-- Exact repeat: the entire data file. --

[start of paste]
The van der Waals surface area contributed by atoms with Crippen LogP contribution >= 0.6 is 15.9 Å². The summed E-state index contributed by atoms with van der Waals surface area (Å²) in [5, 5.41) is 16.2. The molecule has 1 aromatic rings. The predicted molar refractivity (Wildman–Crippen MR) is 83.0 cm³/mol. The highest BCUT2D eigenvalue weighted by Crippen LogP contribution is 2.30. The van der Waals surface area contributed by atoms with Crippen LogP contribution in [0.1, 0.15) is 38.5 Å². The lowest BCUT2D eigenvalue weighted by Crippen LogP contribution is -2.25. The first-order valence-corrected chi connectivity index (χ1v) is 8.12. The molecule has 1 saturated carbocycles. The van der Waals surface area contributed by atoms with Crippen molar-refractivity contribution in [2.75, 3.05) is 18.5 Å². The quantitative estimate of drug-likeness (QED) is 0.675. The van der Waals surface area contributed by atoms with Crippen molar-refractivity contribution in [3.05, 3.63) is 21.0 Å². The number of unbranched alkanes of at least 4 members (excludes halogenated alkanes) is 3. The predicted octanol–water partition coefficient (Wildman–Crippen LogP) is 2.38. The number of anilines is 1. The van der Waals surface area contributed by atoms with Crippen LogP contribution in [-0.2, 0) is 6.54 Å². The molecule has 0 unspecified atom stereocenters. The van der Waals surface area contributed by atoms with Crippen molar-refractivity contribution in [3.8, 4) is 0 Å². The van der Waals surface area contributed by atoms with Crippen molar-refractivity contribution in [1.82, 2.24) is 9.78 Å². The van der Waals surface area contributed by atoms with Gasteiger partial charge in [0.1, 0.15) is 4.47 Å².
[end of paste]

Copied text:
The van der Waals surface area contributed by atoms with Crippen LogP contribution >= 0.6 is 15.9 Å². The summed E-state index contributed by atoms with van der Waals surface area (Å²) in [5, 5.41) is 16.2. The molecule has 1 aromatic rings. The predicted molar refractivity (Wildman–Crippen MR) is 83.0 cm³/mol. The highest BCUT2D eigenvalue weighted by Crippen LogP contribution is 2.30. The van der Waals surface area contributed by atoms with Crippen LogP contribution in [0.1, 0.15) is 38.5 Å². The lowest BCUT2D eigenvalue weighted by Crippen LogP contribution is -2.25. The first-order valence-corrected chi connectivity index (χ1v) is 8.12. The molecule has 1 saturated carbocycles. The van der Waals surface area contributed by atoms with Crippen molar-refractivity contribution in [2.75, 3.05) is 18.5 Å². The quantitative estimate of drug-likeness (QED) is 0.675. The van der Waals surface area contributed by atoms with Crippen molar-refractivity contribution in [3.05, 3.63) is 21.0 Å². The number of unbranched alkanes of at least 4 members (excludes halogenated alkanes) is 3. The predicted octanol–water partition coefficient (Wildman–Crippen LogP) is 2.38. The number of anilines is 1. The van der Waals surface area contributed by atoms with Crippen LogP contribution in [-0.2, 0) is 6.54 Å². The molecule has 0 unspecified atom stereocenters. The van der Waals surface area contributed by atoms with Crippen molar-refractivity contribution in [3.8, 4) is 0 Å². The van der Waals surface area contributed by atoms with Crippen molar-refractivity contribution in [1.82, 2.24) is 9.78 Å². The van der Waals surface area contributed by atoms with Gasteiger partial charge in [0.1, 0.15) is 4.47 Å².